The FTC's in-app purchase lawsuit against Amazon has reached a turning point, with a US judge ruling that the online retailer is liable for a series of unauthorised payments.
The lawsuit was filed back in 2014, but the charges in question stretch back to 2011, when Amazon first introduced IAP to its app store. According to the the FTC's documents, the store, "did not require account holder approval, by entry of a password or any other means, prior to completion of an in-app purchase."
The suit also criticised Amazon's handling of the numerous complaints it received regarding those payments, which the FTC claim added up to around $86 million. According to the BBC, both Amazon and US District Judge John Coughenour questioned the accuracy of that figure, but Judge Coughenour was otherwise clear in his ruling.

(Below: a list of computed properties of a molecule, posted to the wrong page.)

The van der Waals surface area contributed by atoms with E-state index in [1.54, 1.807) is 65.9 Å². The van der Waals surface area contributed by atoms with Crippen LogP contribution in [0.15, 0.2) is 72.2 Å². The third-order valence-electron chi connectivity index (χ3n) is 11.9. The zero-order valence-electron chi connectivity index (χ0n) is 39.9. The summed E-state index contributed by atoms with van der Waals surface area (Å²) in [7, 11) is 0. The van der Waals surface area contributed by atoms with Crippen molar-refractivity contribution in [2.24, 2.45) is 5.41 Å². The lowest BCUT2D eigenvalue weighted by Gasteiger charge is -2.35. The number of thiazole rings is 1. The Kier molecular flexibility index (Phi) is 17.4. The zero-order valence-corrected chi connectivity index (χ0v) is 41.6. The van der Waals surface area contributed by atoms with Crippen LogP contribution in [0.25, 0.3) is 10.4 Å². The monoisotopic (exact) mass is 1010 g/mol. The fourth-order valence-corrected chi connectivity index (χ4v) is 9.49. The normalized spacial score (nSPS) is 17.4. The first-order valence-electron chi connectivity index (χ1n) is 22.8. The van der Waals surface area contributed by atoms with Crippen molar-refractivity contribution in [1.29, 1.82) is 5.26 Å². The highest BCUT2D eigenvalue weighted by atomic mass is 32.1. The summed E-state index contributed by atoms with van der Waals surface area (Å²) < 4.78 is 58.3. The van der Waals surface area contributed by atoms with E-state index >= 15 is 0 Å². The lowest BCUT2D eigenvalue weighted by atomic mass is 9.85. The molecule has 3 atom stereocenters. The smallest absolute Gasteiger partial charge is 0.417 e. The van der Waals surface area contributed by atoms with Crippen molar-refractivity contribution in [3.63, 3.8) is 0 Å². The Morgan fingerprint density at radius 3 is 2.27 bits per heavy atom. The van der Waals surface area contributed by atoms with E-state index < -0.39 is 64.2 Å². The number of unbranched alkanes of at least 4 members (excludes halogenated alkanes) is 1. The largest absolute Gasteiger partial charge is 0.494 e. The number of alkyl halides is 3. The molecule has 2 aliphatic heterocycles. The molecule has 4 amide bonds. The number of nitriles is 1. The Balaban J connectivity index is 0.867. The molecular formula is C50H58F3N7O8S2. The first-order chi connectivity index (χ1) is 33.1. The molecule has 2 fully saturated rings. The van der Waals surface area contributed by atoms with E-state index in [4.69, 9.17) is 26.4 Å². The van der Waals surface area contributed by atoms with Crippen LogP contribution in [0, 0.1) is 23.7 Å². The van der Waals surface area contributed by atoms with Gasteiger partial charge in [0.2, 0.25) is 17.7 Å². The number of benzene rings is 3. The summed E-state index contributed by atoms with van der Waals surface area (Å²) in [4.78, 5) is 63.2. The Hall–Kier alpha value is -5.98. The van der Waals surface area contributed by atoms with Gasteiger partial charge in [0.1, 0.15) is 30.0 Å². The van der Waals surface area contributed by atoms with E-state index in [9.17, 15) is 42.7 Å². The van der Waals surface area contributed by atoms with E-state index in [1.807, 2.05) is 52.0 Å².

"The millions of dollars billed to Amazon customers without a mechanism for consent, the thousands of customers complaining about unauthorised charges and the time spent seeking refunds for those charges, all demonstrate substantial injury.
"It is Amazon's stated policy that in-app purchases are final and non-refundable, likely discouraging much of its customer base from attempting to seek refunds."
Both Amazon and the FTC must now submit information regarding the money owed to consumers, and damages will be awarded on that basis. The FTC has secured refunds in two previous IAP cases, both in 2014: Apple paid out $32.5 million, and Google paid $19 million based on broadly similar charges to those levelled at Amazon.